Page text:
Maybe I'm dense, but if I were to pick up Jane Austen's novel without having first being told that she was known for her irony, I never would have understood that her famous opening sentence of Pride and Prejudice is ironic. I read Pride and Prejudice in the context of a literature course many years ago, and if not warned beforehand by the Professor at that time, I would have missed the irony. How the hell can I be expected to understand the irony of the first sentence of a novel written in an entirely different cultural context 200 years ago?

I've had the experience of standing in front of a classroom of 30 students, much younger than me and from a different cultural background, and when I said something ironic, no one understood me. Maybe I'm not an artist of irony.

Now the irony of Socrates mentioned above is over-acted and obvious to a 12 year old, so let's not bring that in.

Anyone can play the game of making ironic remarks which are difficult to decipher and when some don't understand you, feeling intellectually superior to them. I imagine that it's a lot of fun and it does wonders for the ego.

If you're ironic and others don't understand you, maybe they're dunces or maybe you're not as good a communicator as you imagine yourself to be. I won't specify which of the two alternatives I believe to the case in Professor Wolff's post in question.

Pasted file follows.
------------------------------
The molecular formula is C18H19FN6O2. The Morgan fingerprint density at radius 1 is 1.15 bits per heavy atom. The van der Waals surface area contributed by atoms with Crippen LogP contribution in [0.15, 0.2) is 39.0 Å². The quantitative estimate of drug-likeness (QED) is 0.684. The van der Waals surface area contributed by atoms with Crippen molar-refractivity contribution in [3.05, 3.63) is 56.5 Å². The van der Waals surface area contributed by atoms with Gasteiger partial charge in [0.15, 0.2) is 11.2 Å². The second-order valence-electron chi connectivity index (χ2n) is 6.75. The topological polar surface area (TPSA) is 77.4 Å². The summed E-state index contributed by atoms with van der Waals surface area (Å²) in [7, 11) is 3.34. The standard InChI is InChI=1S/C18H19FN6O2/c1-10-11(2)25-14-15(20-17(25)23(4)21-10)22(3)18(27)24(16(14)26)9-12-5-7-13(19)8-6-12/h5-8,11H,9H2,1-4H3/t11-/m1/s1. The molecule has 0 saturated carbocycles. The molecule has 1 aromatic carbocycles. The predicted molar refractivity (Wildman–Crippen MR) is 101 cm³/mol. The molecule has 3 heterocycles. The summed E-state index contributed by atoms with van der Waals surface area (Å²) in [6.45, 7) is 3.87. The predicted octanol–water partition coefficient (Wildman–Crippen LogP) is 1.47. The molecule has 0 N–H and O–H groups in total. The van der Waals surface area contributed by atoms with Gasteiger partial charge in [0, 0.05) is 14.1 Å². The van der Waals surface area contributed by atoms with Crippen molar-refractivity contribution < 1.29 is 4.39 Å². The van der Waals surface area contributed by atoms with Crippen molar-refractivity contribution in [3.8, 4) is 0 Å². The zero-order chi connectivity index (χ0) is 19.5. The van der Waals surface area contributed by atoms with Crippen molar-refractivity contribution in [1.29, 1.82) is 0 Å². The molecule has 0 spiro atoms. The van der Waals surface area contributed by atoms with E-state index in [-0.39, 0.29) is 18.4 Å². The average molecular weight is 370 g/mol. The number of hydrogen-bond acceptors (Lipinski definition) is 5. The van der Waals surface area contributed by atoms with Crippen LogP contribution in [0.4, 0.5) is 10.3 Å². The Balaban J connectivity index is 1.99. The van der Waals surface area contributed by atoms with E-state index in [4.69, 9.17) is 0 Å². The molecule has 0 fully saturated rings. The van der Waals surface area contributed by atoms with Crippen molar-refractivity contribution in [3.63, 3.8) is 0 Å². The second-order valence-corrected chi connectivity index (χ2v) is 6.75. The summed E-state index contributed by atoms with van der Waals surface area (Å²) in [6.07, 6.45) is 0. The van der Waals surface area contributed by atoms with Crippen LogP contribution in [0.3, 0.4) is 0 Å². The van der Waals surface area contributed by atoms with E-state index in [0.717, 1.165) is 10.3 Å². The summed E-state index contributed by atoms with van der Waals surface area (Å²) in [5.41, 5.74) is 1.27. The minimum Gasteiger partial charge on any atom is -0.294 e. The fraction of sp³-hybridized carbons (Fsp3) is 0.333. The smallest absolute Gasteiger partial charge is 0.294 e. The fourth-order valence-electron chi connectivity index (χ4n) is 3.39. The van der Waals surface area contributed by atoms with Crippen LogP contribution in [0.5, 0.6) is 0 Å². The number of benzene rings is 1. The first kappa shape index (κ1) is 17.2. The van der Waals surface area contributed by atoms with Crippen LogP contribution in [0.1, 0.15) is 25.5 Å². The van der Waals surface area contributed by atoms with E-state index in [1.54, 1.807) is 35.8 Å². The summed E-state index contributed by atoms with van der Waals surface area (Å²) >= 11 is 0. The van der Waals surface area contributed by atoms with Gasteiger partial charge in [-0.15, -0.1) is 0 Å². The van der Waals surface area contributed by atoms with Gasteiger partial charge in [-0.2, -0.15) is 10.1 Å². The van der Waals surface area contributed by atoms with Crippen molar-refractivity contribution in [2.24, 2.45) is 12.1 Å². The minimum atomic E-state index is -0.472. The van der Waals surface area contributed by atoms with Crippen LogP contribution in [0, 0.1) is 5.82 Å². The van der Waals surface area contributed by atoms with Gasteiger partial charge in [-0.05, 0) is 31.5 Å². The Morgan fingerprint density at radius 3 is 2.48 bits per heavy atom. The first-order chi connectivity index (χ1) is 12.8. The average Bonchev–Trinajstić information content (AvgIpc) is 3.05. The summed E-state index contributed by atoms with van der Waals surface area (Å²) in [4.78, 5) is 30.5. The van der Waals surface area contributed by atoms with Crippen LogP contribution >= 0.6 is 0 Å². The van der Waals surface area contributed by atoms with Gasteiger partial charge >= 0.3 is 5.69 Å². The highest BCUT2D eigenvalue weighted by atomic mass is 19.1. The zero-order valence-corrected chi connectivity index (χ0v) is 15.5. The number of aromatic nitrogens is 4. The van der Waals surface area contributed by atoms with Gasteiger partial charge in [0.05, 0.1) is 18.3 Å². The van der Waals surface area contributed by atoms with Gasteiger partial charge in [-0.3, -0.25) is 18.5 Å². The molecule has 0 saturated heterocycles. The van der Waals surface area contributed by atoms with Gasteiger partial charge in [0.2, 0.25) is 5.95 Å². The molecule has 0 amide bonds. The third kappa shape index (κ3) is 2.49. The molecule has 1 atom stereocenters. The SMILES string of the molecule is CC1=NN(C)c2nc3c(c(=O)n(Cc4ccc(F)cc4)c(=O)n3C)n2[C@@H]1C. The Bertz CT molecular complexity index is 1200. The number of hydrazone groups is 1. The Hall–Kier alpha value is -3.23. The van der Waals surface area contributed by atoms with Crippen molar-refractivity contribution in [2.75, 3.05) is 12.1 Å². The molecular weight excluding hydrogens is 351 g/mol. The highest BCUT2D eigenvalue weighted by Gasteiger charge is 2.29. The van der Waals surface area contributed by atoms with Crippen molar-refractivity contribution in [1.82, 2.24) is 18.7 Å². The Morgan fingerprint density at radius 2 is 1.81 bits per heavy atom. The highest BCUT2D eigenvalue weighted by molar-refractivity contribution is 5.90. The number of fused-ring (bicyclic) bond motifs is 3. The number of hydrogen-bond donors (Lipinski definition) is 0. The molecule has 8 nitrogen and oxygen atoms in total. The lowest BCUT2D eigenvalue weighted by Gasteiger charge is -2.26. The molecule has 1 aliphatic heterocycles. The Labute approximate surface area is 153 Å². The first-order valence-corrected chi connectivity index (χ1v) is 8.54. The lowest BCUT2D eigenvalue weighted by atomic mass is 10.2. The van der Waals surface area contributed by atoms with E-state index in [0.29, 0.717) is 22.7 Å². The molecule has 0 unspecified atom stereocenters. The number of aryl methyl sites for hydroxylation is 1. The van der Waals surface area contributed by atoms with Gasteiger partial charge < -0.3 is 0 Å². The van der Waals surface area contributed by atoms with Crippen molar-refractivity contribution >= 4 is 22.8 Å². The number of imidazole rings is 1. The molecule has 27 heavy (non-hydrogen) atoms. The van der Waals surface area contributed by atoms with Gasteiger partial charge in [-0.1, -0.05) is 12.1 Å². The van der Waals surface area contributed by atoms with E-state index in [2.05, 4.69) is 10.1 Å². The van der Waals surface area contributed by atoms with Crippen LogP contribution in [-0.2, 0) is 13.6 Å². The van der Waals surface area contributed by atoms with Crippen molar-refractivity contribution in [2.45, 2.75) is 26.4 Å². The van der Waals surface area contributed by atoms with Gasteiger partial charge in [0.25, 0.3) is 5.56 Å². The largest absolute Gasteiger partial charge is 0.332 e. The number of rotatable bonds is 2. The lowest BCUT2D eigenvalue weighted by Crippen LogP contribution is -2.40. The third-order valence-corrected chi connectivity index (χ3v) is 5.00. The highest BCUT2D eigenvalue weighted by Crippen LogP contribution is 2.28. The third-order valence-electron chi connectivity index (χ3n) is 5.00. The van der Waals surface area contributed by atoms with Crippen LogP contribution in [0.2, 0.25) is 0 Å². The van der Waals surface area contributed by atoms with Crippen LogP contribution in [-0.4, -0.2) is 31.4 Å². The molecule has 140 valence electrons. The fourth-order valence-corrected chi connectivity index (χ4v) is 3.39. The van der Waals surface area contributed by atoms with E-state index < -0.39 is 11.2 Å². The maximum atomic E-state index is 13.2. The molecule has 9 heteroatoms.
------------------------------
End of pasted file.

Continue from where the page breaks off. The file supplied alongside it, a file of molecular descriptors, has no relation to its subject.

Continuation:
Jerry Brown said...

I'm with S. Wallerstein. I didn't realize the previous post was meant to be ironic. And certainly didn't associate it with Plato or Socrates, although I did appreciate the history lesson provided by the Professor here. It is a great technique that I must remember when I want to claim I was being ironic about something- associate it with Socrates. I doubt I could pull that off though... Well this is where the smileys come in :). They are very useful in signaling that you mean to be ironic, or sarcastic, or humorous on the internet. Because it really can be difficult in a short blog post or comment to express your intentions. :)

Howard Berman said...

Do you consider irony more powerful and effective than sarcasm? Socrates was known to be sarcastic too

Howard Berman said...

In Nazi Germany irony was a crime against the state for which you could be arrested. Trump unlike the Nazis is the most ironic figure in history. American history will come to an end not with a bang or a whimper but in scare quotes. Hitler was sarcastic, Trump ironic, though he doesn't know what the word signifies Just a side note but irony captures the moment we're in, totally absurd irony. That's why I'm not afraid of Trump anymore, he's too ironic for fear and trembling